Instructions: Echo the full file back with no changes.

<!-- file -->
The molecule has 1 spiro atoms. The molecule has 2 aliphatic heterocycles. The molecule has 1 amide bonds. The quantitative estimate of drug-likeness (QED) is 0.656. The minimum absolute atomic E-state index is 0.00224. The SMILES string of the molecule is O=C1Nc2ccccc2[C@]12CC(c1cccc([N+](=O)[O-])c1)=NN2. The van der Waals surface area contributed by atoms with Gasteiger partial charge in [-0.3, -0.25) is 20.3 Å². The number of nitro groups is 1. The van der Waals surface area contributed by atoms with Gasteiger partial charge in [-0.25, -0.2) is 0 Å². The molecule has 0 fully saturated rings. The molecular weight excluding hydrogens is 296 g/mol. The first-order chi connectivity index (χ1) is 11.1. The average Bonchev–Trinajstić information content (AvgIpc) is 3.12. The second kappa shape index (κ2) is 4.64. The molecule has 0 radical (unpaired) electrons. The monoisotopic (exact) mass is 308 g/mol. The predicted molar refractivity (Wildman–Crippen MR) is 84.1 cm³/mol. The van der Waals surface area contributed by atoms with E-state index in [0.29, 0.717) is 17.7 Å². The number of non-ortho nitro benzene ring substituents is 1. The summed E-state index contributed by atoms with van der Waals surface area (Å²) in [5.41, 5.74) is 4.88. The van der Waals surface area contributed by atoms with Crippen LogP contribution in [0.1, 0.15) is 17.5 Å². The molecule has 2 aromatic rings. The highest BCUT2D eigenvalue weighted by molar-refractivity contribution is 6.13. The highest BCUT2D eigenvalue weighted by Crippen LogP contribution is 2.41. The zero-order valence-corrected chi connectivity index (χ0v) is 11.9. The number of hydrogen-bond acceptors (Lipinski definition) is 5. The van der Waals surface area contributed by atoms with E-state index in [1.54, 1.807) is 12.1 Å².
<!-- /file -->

The molecule has 1 spiro atoms. The molecule has 2 aliphatic heterocycles. The molecule has 1 amide bonds. The quantitative estimate of drug-likeness (QED) is 0.656. The minimum absolute atomic E-state index is 0.00224. The SMILES string of the molecule is O=C1Nc2ccccc2[C@]12CC(c1cccc([N+](=O)[O-])c1)=NN2. The van der Waals surface area contributed by atoms with Gasteiger partial charge in [-0.3, -0.25) is 20.3 Å². The number of nitro groups is 1. The van der Waals surface area contributed by atoms with Gasteiger partial charge in [-0.25, -0.2) is 0 Å². The molecule has 0 fully saturated rings. The molecular weight excluding hydrogens is 296 g/mol. The first-order chi connectivity index (χ1) is 11.1. The average Bonchev–Trinajstić information content (AvgIpc) is 3.12. The second kappa shape index (κ2) is 4.64. The molecule has 0 radical (unpaired) electrons. The monoisotopic (exact) mass is 308 g/mol. The predicted molar refractivity (Wildman–Crippen MR) is 84.1 cm³/mol. The van der Waals surface area contributed by atoms with E-state index in [0.29, 0.717) is 17.7 Å². The number of non-ortho nitro benzene ring substituents is 1. The summed E-state index contributed by atoms with van der Waals surface area (Å²) in [5.41, 5.74) is 4.88. The van der Waals surface area contributed by atoms with Crippen LogP contribution in [0.1, 0.15) is 17.5 Å². The molecule has 2 aromatic rings. The highest BCUT2D eigenvalue weighted by molar-refractivity contribution is 6.13. The highest BCUT2D eigenvalue weighted by Crippen LogP contribution is 2.41. The zero-order valence-corrected chi connectivity index (χ0v) is 11.9. The number of hydrogen-bond acceptors (Lipinski definition) is 5. The van der Waals surface area contributed by atoms with E-state index in [1.54, 1.807) is 12.1 Å².